Tibet Insight News

January 3, 2018 By Centre for China Analysis & Strategy, CCAS


China’s Annual Conference on Rural Work discusses Tibet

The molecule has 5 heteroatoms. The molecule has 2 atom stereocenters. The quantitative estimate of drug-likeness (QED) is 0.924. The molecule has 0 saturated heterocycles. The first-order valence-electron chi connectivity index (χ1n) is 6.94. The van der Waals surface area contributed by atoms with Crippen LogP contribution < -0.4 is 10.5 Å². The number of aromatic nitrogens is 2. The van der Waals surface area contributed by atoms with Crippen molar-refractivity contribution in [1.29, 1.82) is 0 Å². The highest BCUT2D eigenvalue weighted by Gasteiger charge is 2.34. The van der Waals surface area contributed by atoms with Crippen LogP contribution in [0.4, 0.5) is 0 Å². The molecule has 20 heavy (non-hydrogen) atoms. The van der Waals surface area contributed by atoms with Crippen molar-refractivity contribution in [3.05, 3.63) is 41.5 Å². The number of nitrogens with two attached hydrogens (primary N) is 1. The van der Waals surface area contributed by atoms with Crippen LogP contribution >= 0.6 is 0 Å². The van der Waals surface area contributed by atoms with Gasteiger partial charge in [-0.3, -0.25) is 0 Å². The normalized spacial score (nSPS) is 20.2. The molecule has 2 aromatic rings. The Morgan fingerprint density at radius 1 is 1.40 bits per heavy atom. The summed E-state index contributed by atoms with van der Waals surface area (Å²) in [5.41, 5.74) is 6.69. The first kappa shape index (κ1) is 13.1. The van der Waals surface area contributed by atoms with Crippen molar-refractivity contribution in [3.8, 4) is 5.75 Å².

An article in the state-owned Global Times on December 25, 2017 said that a high priority item for 2018 on the agenda of China’s annual central conference on rural work, which will set the tone for next year’sagricultural and rural development and is expected to convene in Beijing soon, is revitalising the countryside. It said, “poor villages along the borders of Southwest China’s Tibet Autonomous Region with India, Nepal, Bhutan and other neighboring countries may receive more attention than usual”. The article said “Tibet has achieved rapid economic growth over the past few years, but many people in the region, which is locked away among the Himalaya Mountains, are still suffering from poverty”. It disclosed that since the 19th Party Congress concluded in October, “628 border villages in Tibet have gained more attention for their economic and human development. It is intended that every border village will have access to roads by 2020, as part of a broader effort to lift more rural areas out of poverty”. It said “Tibet’s rural poverty alleviation drive is complex and difficult, partly due to the poor infrastructure that has long plagued rural residents”, but said the situation is changing anmd Tibet must seize this rare opportunity to lift rural people out of poverty. It asserted that “with expanded preferential policies, per capita disposable incomes in border villages are expected to double by 2020”. The Global Times article asserted that “Tibet has seen great development and stability but confronting separatism remains a challenge for the region. Raising living standards for local residents is a fundamental way to guard against activity sabotaging China’s sovereignty and territorial integrity. Tibet’s rural poverty alleviation will help maintain stability in the border areas”. It added, “Tibet occupies a key strategic position connecting the rest of China with India and some South Asian countries and regions along the route of the Belt and Road (B&R) initiative. The total length of roads in Tibet is expected to reach 89,000 kilometers this year, up from 82,000 kilometers in 2016. More highways are likely to be built in the border areas next year, which will support the implementation of the B&R initiative”. Regretting that “Tibet still lags behind some coastal regions in terms of economic reforms and opening up to the outside world”, it said to promote the B&R initiative the situation has to be changed. Observing that Tibet “is greatly increasing the pace of its opening to its neighbors and driving forward the development of the Bangladesh-China-India-Myanmar Economic Corridor” it asked China’s central government to support these efforts”.It said “there is every reason for China to put more focus on the economic development of Tibet’s rural areas, and that is surely to happen next year.”[PDF]

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